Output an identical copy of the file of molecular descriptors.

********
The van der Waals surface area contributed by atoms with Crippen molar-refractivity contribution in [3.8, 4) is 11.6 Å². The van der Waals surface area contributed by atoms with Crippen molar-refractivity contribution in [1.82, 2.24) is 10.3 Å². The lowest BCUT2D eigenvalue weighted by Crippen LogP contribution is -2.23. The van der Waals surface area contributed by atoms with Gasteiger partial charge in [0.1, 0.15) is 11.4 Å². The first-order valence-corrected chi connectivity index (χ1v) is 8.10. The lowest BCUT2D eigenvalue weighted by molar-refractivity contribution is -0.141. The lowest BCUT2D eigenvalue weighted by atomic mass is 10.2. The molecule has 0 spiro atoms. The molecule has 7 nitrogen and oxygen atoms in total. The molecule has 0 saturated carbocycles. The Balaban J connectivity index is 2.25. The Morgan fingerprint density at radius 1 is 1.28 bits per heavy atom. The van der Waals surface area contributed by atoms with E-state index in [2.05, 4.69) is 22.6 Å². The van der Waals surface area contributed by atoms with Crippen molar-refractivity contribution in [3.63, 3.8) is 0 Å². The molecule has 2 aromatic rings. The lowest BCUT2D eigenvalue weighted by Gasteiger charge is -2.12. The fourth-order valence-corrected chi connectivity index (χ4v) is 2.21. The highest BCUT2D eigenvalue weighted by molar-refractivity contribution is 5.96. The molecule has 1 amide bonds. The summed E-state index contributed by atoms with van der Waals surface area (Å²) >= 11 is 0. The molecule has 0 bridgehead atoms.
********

The van der Waals surface area contributed by atoms with Crippen molar-refractivity contribution in [3.8, 4) is 11.6 Å². The van der Waals surface area contributed by atoms with Crippen molar-refractivity contribution in [1.82, 2.24) is 10.3 Å². The lowest BCUT2D eigenvalue weighted by Crippen LogP contribution is -2.23. The van der Waals surface area contributed by atoms with Gasteiger partial charge in [0.1, 0.15) is 11.4 Å². The first-order valence-corrected chi connectivity index (χ1v) is 8.10. The lowest BCUT2D eigenvalue weighted by molar-refractivity contribution is -0.141. The lowest BCUT2D eigenvalue weighted by atomic mass is 10.2. The molecule has 0 spiro atoms. The molecule has 7 nitrogen and oxygen atoms in total. The molecule has 0 saturated carbocycles. The Balaban J connectivity index is 2.25. The Morgan fingerprint density at radius 1 is 1.28 bits per heavy atom. The van der Waals surface area contributed by atoms with E-state index in [2.05, 4.69) is 22.6 Å². The van der Waals surface area contributed by atoms with Crippen molar-refractivity contribution in [3.63, 3.8) is 0 Å². The molecule has 2 aromatic rings. The lowest BCUT2D eigenvalue weighted by Gasteiger charge is -2.12. The fourth-order valence-corrected chi connectivity index (χ4v) is 2.21. The highest BCUT2D eigenvalue weighted by molar-refractivity contribution is 5.96. The molecule has 1 amide bonds. The summed E-state index contributed by atoms with van der Waals surface area (Å²) >= 11 is 0. The molecule has 0 bridgehead atoms.